Leonard(o) on the Move

Over the last year, my dad has been slowly moving out of his office at U of H, a place he’s called home since July 1980. So imagine going through 32 years of books, pictures, lecture notes, items of curiosity, and so on. It’s a fascinating room: the bookshelves alone… #MathHeaven

The purpose of today’s visit, however, was to help move an enormous limestone block from his desk to my backyard. The block bearing the inscription LEONARD [sic.] had been previously attached to the side of the U of H library along with the names of other scholars (Plato, Newton, etc.). But then construction began on an addition to the library which required the removal of all such title blocks. Unfortunately, LEONARDO spanned two separate slabs with the ending O wedged against the preceding LEONARD. My dad put in dibs for the homeless seven-lettered block anyway; it was delivered to his office where it has remained ever since. (The problem of the missing letter was solved by sticking a yellow post-it note with the letter “O” to the block’s right side).

LEONARD with its solid limestone construction is quite heavy, 280 pounds, according to my dad. When I naively asked how he knew its exact weight, he replied (giving me that “are you sure we’re related?” look), “I just multiplied its volume by the density of Indiana limestone.” QED. Naturally I can bench press with one arm twice that amount, so it was really nothing to move on my own. But I decided to hire movers anyway. I wanted to use my unearthly human brawn to take pictures instead. I’m sure you, dear reader, can appreciate the sacrifice.

At his urging, I also left with another incredible item — an Underwood typewriter!

The typewriter had a sheet spooled through with the phrase “Vulpes spadix velox canem pigrum transilit

Care to guess what it means before you google it?

****In closing, two unrelated tidbits.

First a book.

I had the pleasure of devouring City of Thieves over the weekend. It’s a coming-of-age quest set in Leningrad during the Nazi siege of 1942 in which two boys have been given the insane task of finding a dozen eggs for a Colonel’s daughter’s wedding. This, in a town where everyone is starving, where the winter cold can kill you in minutes, and where bombs rain overhead constantly. What follows is both chilling and heart-warming. That’s right: chilling and heart-warming. Clearly, I’m not a writer. David Benioff, on the other hand, is a writer, and a masterful one at that — his talent for storytelling is truly uncanny. No wonder Hollywood keeps him busy writing screenplays (Wolverine, The Kite Runner, etc.)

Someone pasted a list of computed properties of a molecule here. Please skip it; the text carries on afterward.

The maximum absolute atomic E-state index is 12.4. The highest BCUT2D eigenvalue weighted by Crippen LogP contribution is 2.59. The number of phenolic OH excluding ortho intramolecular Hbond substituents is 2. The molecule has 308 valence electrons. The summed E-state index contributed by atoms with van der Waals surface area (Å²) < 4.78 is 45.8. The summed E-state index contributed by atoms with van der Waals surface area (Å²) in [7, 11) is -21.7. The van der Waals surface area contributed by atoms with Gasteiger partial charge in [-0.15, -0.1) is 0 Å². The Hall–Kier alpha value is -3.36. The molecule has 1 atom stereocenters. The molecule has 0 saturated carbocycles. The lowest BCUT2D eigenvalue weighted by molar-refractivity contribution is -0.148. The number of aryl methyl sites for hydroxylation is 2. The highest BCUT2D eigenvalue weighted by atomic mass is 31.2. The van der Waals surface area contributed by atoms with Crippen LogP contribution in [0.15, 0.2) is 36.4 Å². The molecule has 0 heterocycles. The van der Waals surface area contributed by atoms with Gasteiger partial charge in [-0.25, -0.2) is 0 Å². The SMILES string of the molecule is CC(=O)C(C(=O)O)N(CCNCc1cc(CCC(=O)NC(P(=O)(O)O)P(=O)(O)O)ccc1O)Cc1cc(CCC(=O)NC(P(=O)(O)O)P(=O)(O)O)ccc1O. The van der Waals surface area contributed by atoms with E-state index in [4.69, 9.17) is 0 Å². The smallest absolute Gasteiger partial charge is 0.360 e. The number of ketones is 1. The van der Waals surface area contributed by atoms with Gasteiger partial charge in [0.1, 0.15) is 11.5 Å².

His previous novel 25th Hour was made into a movie (Spike Lee). I wish City of Thieves would be adapted too. Benioff, incidentally, is driving the ship on HBO’s Game of Thrones, which if you haven’t seen/read, you really should.

And lastly, a sunset.

A few nights ago, I saw a beautiful sunset reflecting off billowy clouds. This is the best my crappy camera could do to capture the moment. It was far more glorious in person though. In fact the entire weekend seem to feature these cinematic types of gloomings. Too bad I didn’t have a better opportunity to snap real pictures.



  • Shannon

    I think your sunset-with-crappy-camera is beautiful; I feel that your photo skills are more appreciated than your lifting may have been (though someone else taking a picture of that would have been blog-worthy).

    I’m still wishing I had more time in the day to read more books (it takes me weeks to get through just one). Seeing your review of City of Thieves doesn’t help this longing.

    No idea on the Latin translation. (Checking now…) Oh! That’s funny. 🙂

    • Fauxmat

      Yep, as you discovered, it’s Latin for “The quick brown fox jumped over the lazy log”. Funny!

      You should check it that book, it’s short and fast-paced and generally awesome. I think you and Scott would both enjoy it.

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